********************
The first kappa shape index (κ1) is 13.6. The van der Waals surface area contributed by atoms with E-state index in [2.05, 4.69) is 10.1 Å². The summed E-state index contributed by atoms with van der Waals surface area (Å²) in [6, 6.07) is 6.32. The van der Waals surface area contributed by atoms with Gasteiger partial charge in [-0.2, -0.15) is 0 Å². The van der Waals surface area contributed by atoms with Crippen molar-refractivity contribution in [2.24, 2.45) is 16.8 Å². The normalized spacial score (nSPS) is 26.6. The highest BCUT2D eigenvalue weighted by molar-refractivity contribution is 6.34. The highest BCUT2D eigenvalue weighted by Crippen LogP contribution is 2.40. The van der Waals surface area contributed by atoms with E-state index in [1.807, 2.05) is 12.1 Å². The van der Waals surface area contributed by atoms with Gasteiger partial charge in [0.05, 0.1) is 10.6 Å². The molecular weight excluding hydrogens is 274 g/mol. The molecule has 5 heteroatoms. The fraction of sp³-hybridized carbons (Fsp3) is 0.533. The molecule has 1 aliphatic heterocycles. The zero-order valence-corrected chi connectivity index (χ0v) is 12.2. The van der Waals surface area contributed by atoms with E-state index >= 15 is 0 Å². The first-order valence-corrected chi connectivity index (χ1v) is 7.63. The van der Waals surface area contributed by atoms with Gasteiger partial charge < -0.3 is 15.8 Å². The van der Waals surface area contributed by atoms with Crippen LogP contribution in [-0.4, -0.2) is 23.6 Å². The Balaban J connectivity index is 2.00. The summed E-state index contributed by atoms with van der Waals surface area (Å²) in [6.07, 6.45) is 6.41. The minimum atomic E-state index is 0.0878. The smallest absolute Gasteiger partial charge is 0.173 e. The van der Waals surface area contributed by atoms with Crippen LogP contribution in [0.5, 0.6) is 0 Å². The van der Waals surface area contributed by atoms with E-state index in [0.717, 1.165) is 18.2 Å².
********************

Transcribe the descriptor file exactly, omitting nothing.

The first kappa shape index (κ1) is 13.6. The van der Waals surface area contributed by atoms with E-state index in [2.05, 4.69) is 10.1 Å². The summed E-state index contributed by atoms with van der Waals surface area (Å²) in [6, 6.07) is 6.32. The van der Waals surface area contributed by atoms with Gasteiger partial charge in [-0.2, -0.15) is 0 Å². The van der Waals surface area contributed by atoms with Crippen molar-refractivity contribution in [2.24, 2.45) is 16.8 Å². The normalized spacial score (nSPS) is 26.6. The highest BCUT2D eigenvalue weighted by molar-refractivity contribution is 6.34. The highest BCUT2D eigenvalue weighted by Crippen LogP contribution is 2.40. The van der Waals surface area contributed by atoms with E-state index in [1.807, 2.05) is 12.1 Å². The van der Waals surface area contributed by atoms with Gasteiger partial charge in [0.05, 0.1) is 10.6 Å². The molecular weight excluding hydrogens is 274 g/mol. The molecule has 5 heteroatoms. The fraction of sp³-hybridized carbons (Fsp3) is 0.533. The molecule has 1 aliphatic heterocycles. The zero-order valence-corrected chi connectivity index (χ0v) is 12.2. The van der Waals surface area contributed by atoms with E-state index >= 15 is 0 Å². The first-order valence-corrected chi connectivity index (χ1v) is 7.63. The van der Waals surface area contributed by atoms with Gasteiger partial charge < -0.3 is 15.8 Å². The van der Waals surface area contributed by atoms with Crippen LogP contribution in [-0.4, -0.2) is 23.6 Å². The Balaban J connectivity index is 2.00. The summed E-state index contributed by atoms with van der Waals surface area (Å²) in [6.07, 6.45) is 6.41. The minimum atomic E-state index is 0.0878. The smallest absolute Gasteiger partial charge is 0.173 e. The van der Waals surface area contributed by atoms with Crippen LogP contribution in [0.5, 0.6) is 0 Å². The van der Waals surface area contributed by atoms with E-state index in [0.717, 1.165) is 18.2 Å².